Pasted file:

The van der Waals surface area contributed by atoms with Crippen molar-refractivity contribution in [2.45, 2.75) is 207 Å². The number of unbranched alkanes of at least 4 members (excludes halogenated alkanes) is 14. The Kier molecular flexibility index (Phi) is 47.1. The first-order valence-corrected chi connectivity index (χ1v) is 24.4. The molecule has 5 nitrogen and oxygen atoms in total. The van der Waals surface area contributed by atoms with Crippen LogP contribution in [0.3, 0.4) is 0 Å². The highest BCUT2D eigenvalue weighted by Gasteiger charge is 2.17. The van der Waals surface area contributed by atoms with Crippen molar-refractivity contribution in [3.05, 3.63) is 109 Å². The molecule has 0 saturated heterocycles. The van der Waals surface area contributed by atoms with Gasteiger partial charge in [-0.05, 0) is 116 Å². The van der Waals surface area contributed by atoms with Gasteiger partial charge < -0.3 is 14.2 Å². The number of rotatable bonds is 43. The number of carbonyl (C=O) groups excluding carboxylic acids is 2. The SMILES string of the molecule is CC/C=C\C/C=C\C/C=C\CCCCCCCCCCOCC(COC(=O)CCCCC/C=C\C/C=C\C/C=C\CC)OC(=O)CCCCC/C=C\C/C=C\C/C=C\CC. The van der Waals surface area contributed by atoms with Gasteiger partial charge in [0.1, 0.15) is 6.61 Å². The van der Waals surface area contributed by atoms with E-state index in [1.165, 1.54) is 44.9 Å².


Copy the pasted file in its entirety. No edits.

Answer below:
The van der Waals surface area contributed by atoms with Crippen molar-refractivity contribution in [2.45, 2.75) is 207 Å². The number of unbranched alkanes of at least 4 members (excludes halogenated alkanes) is 14. The Kier molecular flexibility index (Phi) is 47.1. The first-order valence-corrected chi connectivity index (χ1v) is 24.4. The molecule has 5 nitrogen and oxygen atoms in total. The van der Waals surface area contributed by atoms with Crippen LogP contribution in [0.3, 0.4) is 0 Å². The highest BCUT2D eigenvalue weighted by Gasteiger charge is 2.17. The van der Waals surface area contributed by atoms with Crippen molar-refractivity contribution in [3.05, 3.63) is 109 Å². The molecule has 0 saturated heterocycles. The van der Waals surface area contributed by atoms with Gasteiger partial charge in [-0.05, 0) is 116 Å². The van der Waals surface area contributed by atoms with Gasteiger partial charge < -0.3 is 14.2 Å². The number of rotatable bonds is 43. The number of carbonyl (C=O) groups excluding carboxylic acids is 2. The SMILES string of the molecule is CC/C=C\C/C=C\C/C=C\CCCCCCCCCCOCC(COC(=O)CCCCC/C=C\C/C=C\C/C=C\CC)OC(=O)CCCCC/C=C\C/C=C\C/C=C\CC. The van der Waals surface area contributed by atoms with Gasteiger partial charge in [0.1, 0.15) is 6.61 Å². The van der Waals surface area contributed by atoms with E-state index in [1.165, 1.54) is 44.9 Å².